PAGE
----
Soil Erosion Threatens Chinese 'Breadbasket'
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This is the VOA Special English AGRICULTURE REPORT.
A new study says almost forty percent of China is losing soil because of wind and water erosion. The Chinese government recently announced the results of a three-year study. The study was the largest of its kind since China became a communist nation in nineteen forty-nine.
Researchers found that China has three and one-half million square kilometers of eroded land. Water has eroded more than one and one-half million square kilometers of that territory. Wind has damaged almost two million square kilometers.
The researchers blamed farming and the clearing of forests for much of the damage. Rural areas are not the only ones losing soil. Land is also being affected in cities and near mines and factories.
The researchers say that every year, four and one-half billion tons of soil are washed or blown away. At that rate, they say, grain production in northeastern China could decrease forty percent within forty to fifty years. The country depends on that area for grain; the northeast is often called China's breadbasket.
The research team estimates that erosion has cost China at least twenty-nine billion dollars in economic losses since two thousand. The team also says that seventy percent of China's poor live in areas damaged by soil loss.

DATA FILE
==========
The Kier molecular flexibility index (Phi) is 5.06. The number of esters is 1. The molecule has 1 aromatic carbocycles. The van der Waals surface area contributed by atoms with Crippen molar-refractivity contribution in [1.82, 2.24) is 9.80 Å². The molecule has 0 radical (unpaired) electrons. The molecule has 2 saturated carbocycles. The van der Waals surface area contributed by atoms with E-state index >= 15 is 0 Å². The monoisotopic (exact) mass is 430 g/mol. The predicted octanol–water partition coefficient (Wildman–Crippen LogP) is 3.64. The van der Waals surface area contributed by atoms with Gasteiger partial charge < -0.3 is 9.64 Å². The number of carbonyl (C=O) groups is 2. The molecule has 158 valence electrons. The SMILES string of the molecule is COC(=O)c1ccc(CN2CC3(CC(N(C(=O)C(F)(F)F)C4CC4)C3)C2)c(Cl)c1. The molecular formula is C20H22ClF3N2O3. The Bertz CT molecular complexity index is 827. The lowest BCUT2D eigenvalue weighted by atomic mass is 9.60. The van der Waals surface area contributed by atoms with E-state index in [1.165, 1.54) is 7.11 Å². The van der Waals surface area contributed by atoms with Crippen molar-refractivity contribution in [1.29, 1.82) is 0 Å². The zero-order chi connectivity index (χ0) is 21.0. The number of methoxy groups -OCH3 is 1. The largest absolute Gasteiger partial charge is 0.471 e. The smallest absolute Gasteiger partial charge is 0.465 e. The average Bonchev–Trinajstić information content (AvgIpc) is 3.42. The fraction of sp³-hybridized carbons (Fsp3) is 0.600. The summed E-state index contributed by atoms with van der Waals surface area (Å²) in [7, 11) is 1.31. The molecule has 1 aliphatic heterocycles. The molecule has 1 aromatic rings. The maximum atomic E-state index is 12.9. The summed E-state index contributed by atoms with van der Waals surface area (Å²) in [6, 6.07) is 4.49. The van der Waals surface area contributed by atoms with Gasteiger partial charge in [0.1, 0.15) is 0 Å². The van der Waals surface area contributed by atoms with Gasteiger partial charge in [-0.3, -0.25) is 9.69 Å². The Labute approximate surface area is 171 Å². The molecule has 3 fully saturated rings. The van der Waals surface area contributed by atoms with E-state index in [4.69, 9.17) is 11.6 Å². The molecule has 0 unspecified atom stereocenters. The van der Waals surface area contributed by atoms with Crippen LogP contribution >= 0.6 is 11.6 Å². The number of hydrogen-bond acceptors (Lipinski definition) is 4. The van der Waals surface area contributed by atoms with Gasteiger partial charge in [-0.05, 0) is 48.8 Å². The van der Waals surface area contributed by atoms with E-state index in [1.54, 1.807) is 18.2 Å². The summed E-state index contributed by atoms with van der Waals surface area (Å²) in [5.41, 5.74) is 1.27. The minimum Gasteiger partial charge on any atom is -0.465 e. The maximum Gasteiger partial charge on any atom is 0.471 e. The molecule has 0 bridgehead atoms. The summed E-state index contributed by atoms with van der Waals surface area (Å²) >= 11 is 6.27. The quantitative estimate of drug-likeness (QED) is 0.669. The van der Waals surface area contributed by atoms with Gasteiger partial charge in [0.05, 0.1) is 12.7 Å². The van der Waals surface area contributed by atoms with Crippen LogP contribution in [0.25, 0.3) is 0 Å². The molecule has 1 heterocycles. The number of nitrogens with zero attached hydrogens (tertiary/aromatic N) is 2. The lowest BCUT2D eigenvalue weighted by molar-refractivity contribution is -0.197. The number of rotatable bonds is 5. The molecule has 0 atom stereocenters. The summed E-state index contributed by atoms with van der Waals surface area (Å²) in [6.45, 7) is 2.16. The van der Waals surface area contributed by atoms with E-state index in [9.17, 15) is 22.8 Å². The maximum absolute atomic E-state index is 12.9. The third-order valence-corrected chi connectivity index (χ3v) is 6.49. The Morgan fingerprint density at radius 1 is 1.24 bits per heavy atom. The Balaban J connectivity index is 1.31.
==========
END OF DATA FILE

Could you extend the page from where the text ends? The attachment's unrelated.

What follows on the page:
Xinhua, the official news agency, reported that the team said China is in a worse situation than many other countries suffering from soil erosion. These include India, Japan, the United States and Australia.
Land sometimes becomes desert and can no longer support plants. This process is called desertification. A study published earlier this year suggested that climate change has been a major cause of this in China. The paper appeared in Earth-Science Reviews in June.
Scientists say more than ninety percent of grasslands in northern China have decreased in quality as a result of desertification. Dried lakes in the north produce most of the dust that affects life for people in cities like Beijing and Tianjin.
Still another problem for China has been flooding along the Yangtze River. Widespread flooding took place in the late nineteen nineties. After that, the government limited tree cutting along the sides of mountains near the river.
And that's the VOA Special English AGRICULTURE REPORT, written by Jerilyn Watson. Archives of our reports are at voaspecialenglish.com. I'm Jim Tedder.